Corporate leaders in Kenya have decried the 23 percent overall representation of women on boards, saying the level “is too little in the wake of highly disruptive business environment demanding visionary boards.”
Corporates would cushion themselves from economic crunch if they embraced gender diversity in composition of their boards argued Dr Herta von Steigel, chairperson of Women Corporate Directors-Kenya Chapter (WCD-Kenya).
“Just because you have been in existence for 150 years doesn’t mean anything these days. The speed of disruption in this world of data and technology is so fast and women are great in providing leadership on the future of corporates,” she told Business Daily.
Between May 2013 and November 2017, Dr Herta chaired CHAPS Clearing Company, a London based wholesale clearer of sterling payments worth more than £75 trillion per annum. She oversaw the successful sale of the company to Bank of England.
Her proposal is for the government to enact a legislative framework enforcing a quota system on boards.
She said recognising the male champions, mentoring the women to take up the executive leadership and ensuring a merit-based search for chairs and members of the board would lead up to Kenyan corporates having effective gender equal boards.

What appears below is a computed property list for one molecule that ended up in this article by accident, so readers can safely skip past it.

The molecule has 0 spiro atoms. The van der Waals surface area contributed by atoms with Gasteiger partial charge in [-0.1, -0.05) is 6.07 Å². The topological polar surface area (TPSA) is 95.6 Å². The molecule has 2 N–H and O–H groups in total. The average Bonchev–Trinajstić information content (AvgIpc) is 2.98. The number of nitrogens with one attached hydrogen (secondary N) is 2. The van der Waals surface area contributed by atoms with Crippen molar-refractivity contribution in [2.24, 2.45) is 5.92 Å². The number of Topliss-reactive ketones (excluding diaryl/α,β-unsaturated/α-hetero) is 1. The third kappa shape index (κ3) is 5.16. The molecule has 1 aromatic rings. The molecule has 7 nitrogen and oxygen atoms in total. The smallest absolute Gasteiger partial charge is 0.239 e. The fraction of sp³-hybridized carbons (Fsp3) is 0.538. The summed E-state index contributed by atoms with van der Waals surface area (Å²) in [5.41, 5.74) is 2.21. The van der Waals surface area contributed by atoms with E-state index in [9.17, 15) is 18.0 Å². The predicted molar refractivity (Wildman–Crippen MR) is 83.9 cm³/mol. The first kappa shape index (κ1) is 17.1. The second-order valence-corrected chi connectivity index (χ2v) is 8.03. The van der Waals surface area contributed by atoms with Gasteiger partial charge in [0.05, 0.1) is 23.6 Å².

“It is important that we recognise men supportive of women taking up leadership roles and encouraging them to be the champions pushing for more women directors and chairpersons,” she noted.
Mr Kariuki Ngari, Chief Executive Officer of Standard Chartered Bank-Kenya, said establishing an equally representative workforce requires a deliberate action.
This year, the bank was ranked the leading out of the 60 firms listed at the Nairobi Securities Exchange (NSE) in having a gender equal workforce with a 63 per cent score.
The analysis on gender equality at the workplace was done by NSE, Equileap and New Faces New Voices
The financial institution stood out from the rest due to its policies on creating a supportive work environment for new mothers, for instance, a 20-weeks paid leave for primary carers instead of the statutory 14-weeks. “Giving women a six-month fully paid leave should be considered as an investment and not a cost,” he says.
The firm’s board has a 45 per cent representation of women with the CEO noting of the steady progress made to ensure women take up the executive roles.